LP0404. CARMEN, Live Performance, 17 April, 1937, Cleveland, Ohio, w. Gennaro Papi Cond. Met Opera Ensemble; Rosa Ponselle, René Maison, Julius Huehn, Hilda Burke, etc. 3-Metropolitan Opera Historic Broadcast Recordings MET 7. Producer: Dario Soria; Audio Engineer: Tom Owen, R & H Archives. The packaging is in the style of the deluxe RCA Victor Soria Series releases - velvet-covered slipcase edition with an inner box that holds, in addition to the records, an elaborate beautifully-illustrated booklet with background on the opera's Met history by Francis Robinson, James A. Drake, George Cehanovsky & Gerald Fitzgerald. photos and biographies of the artists, plus a second booklet containing a libretto with translation. Produced by RCA in 1979. Excellent, ever-so-slightly used copy may have been played once!
"Carmen was the last role taken on by Rosa Ponselle in her two-decade Met career. Her portrayal was very controversial at the time and has remained so. Olin Downes, chief music critic at the New York Times, savaged her, which reportedly hurt the singer deeply. He began, 'We have never heard Miss Ponselle sing so badly, and we have seldom seen the part enacted in such an artificial and generally unconvincing manner'. The review did not go uphill after that. Audiences, on the other hand, loved Ponselle's Carmen at the time, and music lovers and critics have been split ever since.
In FANFARE 3:6 I reviewed the Met's own reissue of Ponselle's final appearance with the company, on tour in Cleveland on April 17, 1937 [above]. Although I thought the overall performance suffered from end-of-the-tour fatigue, I was extremely positive about her.
For those readers who love detail, here is the history of Ponselle's Carmen performances at the Met. I reproduce it here in part to show how much experience she had with the role, and how many opportunities she had to make subtle adjustments in her portrayal by the time of this 1937 broadcast. All performances listed below took place at the Metropolitan Opera House unless otherwise specified.
12/27/1935 - Martinelli, Burke, Pinza; Hasselmans (Ponselle's role debut)
1/6/1936 - Kullman, Burke, Pinza; Hasselmans
1/14/1936 - Kullman, Burke, Pinza; Hasselmans (Hartford)
1/25/1936 - Martinelli, Burke, Pinza; Hasselmans
1/28/1936 - Martinelli, Bori, Pinza; Hasselmans
2/1/1936 - Kullman, Fisher, Pinza; Hasselmans
2/12/1936 - Maison, Mario, Pinza; Hasselmans
2/25/1936 - Maison, Fisher, Pinza; Hasselmans (Brooklyn)
3/14/1936 - Maison, Fisher, Huehn; Hasselmans
3/28/1936 - Maison, Fisher, Pinza; Hasselmans (Boston)
4/4/1936 - Maison, Burke, Huehn; Hasselmans (Baltimore)
1/9/1937 - Rayner, Bodanya, Huehn; Papi
1/21/1937 - Maison, Bodanya, Huehn; Papi
2/15/1937 - Maison, Bodanya, Huehn; Papi (Her final performance at Met)
4/17/1937 - Maison, Bodanya, Huehn; Papi (Cleveland)
Thus, the performance under review is the 12th of 15, three of which have survived in recorded form (Feb. 1, 1936, Jan. 1, 1937, and Apr. 17, 1937). After the Cleveland performance Ponselle did not officially retire. She simply never returned, in part because of her anger that General Manager Edward Johnson would not stage ADRIANA LECOUVREUR for her (similar to the battle Tebaldi had with Rudolf Bing over the same opera, although he eventually relented).
It is, of course, possible that between the opening night reviewed by Downes and the 12th performance a year later Ponselle refined her interpretation and grew more comfortable in the role. I hear no hints of any of the issues that he (and other critics) raised. To be sure, if your view of CARMEN is that it must be performed in a restrained, delicate, so-called French style, this performance in the grand manner may not be for you. Ponselle throws herself into the music and the drama without restraint. As I said in my 1980 review, 'She bellows in anger, whispers and croons seductively'. (A vivid sample can be viewed on a YouTube video of Ponselle singing and dancing the 'Seguidilla' and 'Habanera' that is quite unforgettable.) Her Carmen is, to these ears, convincing, gripping, and gorgeously sung. The voice was still in superb condition in 1937 (she was a few weeks shy of her 40th birthday), producing an even column of sound from top to bottom. Her low notes were, perhaps, richer than those of any other singer not identified as a mezzo or contralto, and there were no audible register shifts. Additionally, there is a grandeur and richness to the tone that immediately stamps it as a voice you must engage with as a listener. Ponselle could (and often does here) sing softly with delicacy and a seductive quality. She could also overwhelm with raw power. She was a force of nature, and that is surely not inappropriate for the character of Carmen. Even if there are other ways to sing this music, you will be very much poorer if you haven't heard her performance.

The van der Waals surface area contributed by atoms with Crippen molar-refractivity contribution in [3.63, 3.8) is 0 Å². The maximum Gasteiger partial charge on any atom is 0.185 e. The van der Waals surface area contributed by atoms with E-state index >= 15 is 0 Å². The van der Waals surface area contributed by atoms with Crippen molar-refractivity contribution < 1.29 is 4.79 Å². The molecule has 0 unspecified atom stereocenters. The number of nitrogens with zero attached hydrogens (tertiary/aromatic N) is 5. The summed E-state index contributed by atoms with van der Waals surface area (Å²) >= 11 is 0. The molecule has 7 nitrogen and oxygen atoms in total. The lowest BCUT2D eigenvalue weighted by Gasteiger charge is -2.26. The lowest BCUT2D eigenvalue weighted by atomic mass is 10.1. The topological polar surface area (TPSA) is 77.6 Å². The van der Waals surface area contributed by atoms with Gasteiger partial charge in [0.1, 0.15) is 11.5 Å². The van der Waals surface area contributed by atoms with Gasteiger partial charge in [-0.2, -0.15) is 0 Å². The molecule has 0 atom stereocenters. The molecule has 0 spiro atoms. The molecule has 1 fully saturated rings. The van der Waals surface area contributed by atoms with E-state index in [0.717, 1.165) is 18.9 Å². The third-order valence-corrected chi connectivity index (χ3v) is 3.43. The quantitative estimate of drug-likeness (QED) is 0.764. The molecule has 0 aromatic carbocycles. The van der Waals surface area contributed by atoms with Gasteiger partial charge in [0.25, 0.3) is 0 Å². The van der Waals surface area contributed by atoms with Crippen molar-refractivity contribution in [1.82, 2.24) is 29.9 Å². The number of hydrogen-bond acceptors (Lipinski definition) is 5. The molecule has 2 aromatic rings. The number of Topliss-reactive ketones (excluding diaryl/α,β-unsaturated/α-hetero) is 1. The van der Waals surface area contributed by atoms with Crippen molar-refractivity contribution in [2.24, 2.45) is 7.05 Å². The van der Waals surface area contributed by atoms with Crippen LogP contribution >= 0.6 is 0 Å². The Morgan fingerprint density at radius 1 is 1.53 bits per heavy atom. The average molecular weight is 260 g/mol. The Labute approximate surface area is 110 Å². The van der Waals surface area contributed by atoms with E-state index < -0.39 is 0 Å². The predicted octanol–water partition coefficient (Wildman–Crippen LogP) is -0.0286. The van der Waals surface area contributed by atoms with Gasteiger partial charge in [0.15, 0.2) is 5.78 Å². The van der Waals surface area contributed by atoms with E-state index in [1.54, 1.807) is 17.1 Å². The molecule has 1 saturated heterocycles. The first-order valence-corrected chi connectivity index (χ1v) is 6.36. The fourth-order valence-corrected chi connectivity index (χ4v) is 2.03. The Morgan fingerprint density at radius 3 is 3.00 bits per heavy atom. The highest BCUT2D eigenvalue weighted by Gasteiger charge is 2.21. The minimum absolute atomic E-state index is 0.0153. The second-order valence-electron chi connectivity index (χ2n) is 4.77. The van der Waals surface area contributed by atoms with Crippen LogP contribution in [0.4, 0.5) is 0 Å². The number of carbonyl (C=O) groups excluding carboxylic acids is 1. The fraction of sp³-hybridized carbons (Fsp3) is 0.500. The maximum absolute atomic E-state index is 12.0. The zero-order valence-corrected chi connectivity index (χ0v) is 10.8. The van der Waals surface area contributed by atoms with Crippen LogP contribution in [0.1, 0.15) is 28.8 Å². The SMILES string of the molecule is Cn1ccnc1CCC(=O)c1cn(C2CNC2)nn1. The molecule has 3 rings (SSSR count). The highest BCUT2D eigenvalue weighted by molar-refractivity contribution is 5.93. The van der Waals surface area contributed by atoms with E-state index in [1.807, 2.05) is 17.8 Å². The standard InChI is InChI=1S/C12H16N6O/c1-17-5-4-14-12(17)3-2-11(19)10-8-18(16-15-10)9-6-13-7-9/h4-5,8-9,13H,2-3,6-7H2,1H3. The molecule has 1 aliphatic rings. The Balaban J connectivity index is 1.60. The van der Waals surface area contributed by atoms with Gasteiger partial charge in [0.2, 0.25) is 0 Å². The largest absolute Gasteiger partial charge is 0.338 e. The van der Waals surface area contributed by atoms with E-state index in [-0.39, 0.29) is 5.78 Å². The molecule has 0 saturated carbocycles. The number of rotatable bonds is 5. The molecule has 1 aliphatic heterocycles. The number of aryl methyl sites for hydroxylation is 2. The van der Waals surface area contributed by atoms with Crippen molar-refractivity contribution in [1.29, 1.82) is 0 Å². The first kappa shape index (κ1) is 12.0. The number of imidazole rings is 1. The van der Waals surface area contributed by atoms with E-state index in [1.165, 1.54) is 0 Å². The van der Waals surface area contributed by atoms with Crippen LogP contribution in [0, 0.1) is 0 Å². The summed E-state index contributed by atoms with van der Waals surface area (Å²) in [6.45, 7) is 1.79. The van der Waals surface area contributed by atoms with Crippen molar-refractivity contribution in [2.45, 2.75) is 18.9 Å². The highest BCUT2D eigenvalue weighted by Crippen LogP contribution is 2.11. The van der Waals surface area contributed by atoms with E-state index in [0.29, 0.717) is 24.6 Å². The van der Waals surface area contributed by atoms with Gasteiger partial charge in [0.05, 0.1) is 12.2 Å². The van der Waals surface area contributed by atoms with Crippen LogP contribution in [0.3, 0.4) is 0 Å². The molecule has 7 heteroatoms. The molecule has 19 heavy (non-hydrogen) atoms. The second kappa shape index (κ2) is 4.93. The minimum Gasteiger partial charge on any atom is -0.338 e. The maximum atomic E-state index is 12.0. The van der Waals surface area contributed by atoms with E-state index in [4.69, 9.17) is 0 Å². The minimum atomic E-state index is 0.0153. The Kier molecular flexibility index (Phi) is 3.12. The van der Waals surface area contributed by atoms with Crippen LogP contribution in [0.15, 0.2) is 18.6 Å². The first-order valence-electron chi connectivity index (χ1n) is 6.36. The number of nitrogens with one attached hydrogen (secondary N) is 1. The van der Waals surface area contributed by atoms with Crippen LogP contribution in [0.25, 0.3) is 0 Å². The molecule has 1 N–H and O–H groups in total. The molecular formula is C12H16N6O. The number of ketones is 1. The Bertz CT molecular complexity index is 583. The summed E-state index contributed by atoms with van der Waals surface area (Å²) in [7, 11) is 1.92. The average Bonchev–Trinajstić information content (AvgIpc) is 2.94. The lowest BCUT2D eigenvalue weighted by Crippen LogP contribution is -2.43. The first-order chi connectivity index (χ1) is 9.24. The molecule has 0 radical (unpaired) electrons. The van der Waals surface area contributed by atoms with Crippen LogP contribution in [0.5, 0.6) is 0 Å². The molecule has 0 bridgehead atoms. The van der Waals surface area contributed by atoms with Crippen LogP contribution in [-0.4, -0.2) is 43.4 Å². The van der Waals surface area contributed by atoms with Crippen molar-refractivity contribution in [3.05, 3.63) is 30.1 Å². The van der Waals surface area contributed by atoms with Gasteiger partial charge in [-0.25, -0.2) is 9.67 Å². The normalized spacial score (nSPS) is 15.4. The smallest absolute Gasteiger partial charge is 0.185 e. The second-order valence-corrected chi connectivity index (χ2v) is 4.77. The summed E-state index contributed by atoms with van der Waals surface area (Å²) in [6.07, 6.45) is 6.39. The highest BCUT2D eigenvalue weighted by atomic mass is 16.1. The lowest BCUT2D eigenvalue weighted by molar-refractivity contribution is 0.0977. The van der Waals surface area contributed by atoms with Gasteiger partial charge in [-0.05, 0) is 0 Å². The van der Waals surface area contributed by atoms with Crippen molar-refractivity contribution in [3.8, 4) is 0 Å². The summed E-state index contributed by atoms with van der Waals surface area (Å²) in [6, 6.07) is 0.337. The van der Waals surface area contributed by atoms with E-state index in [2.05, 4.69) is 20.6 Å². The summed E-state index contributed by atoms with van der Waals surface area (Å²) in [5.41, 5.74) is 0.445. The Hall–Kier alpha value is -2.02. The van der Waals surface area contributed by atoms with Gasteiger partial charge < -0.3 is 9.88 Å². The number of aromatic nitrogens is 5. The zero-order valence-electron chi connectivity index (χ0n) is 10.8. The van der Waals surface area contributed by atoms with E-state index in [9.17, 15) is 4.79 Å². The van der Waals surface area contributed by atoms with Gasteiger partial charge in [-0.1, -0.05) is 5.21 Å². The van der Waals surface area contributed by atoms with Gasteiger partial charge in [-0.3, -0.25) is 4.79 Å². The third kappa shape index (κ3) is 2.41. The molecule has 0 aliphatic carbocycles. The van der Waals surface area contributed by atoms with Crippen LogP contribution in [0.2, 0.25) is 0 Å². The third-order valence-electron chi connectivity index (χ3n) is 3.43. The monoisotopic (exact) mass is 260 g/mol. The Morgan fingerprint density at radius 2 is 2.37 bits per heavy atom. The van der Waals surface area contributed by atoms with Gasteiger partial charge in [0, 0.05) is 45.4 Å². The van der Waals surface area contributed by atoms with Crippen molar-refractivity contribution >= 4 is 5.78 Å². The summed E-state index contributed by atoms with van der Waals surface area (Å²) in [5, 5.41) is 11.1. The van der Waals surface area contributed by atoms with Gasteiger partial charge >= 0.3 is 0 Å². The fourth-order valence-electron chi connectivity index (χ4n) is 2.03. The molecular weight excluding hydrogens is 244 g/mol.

Julius Huehn (yet another American) is perhaps at an unfair disadvantage because we know he replaced Ezio Pinza as Escamillo, and he simply cannot compare. Huehn fails to bring the requisite swagger to a role where we really do want to hear a ringing bravado. His Germanic training (he was most at home in Wagner during the 1930s and 40s at the Met) did not really prepare Huehn to be a convincing toreador.
In sum, here is a performance of monumental importance. Ponselle's studio recordings rarely represent her at her best. RCA's dry, closely miked sound and the lack of inspiration from a live performance make those studio efforts a poor substitute for the real thing. Fortunately, the real thing is available in this CARMEN as well as in a Met TRAVIATA from the same period. They are thrilling as only a great operatic performance can be."
- Henry Fogel, FANFARE